If you had gone to Yellowstone Park fifty years ago, you would surely have seen several black bears begging along the roads. Nowadays, you are more likely to see elk and bison in the park. However, elk are much less common than they were a few years ago. Their diminished population is blamed partly on the reintroduction and proliferation of wolves since 1995, but factors such as drought and other environmental changes have also played a role. The most visible elk herd is now at Mammoth Hot Springs. The elk, seen (below) in 1996 in front of the Albright Visitor Center, help keep the grass trimmed.Bulls and cows both are dark brown and have a light-colored rump and tail. They are sometimes called by their Shawnee Indian name, wapiti, meaning “white rump.”
These elk are not tame ones; they’re definitely wild and you shouldn’t approach closer than 25 yards (23 meters). And they are big—mature bulls may be five feet (1.5 meters) tall, nine feet (2.7 m) long, and weigh half a ton (450 kg).
If you’ve heard the myth about being able to tell the age of a bull elk by counting the points on his antlers, forget it. Dominant and mature bulls have six or seven points, but they are not necessarily six or seven years old. Wild elk can live to be ten or twelve years of age.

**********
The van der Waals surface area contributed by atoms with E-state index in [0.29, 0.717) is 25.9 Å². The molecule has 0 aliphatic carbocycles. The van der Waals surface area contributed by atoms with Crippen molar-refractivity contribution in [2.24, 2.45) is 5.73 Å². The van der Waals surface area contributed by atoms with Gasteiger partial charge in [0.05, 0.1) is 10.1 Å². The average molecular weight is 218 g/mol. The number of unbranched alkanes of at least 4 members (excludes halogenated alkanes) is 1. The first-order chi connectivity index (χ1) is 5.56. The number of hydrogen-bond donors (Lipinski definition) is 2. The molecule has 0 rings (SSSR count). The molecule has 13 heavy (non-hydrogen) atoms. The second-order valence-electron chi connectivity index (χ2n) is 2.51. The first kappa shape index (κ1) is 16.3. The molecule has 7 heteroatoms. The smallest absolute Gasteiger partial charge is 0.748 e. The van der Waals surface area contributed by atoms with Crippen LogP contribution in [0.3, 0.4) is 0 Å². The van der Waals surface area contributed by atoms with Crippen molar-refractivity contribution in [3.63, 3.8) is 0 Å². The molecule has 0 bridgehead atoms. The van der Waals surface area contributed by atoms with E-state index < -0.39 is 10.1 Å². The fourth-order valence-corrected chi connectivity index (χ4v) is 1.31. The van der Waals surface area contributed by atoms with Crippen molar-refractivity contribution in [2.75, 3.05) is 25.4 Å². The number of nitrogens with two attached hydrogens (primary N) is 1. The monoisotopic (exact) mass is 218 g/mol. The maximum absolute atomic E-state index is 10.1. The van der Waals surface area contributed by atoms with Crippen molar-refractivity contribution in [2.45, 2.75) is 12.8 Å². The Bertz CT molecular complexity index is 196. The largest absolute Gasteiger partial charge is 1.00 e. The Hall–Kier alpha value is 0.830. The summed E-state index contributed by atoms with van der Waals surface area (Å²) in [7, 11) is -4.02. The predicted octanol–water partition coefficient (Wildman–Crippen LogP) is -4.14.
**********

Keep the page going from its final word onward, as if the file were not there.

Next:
On hot summer days, you may see Mammoth’s elk resting among the buildings or lying on the dry terraces. The white travertine (calcium carbonate) of the terrace reflects the heat away, and the elk find few bugs there to pester them.Elk find rich browsing along the Gardner River. Here is a group of cows and calves crossing just below Boiling River, a favorite bathing spot of locals, park employees, and visitors.
CREDITS: The black-and-white photo of the elk in front of the visitor center is by Leslie Kilduff. The other photo on this page is by Mary VanBuskirk.
IN THE GUIDEBOOK: Learn about the many animals and plants in “Living Things, A Yellowstone Sampler,” pages 330–55 of Yellowstone Treasures, fourth edition.
Revised August 23, 2013. All Rights Reserved.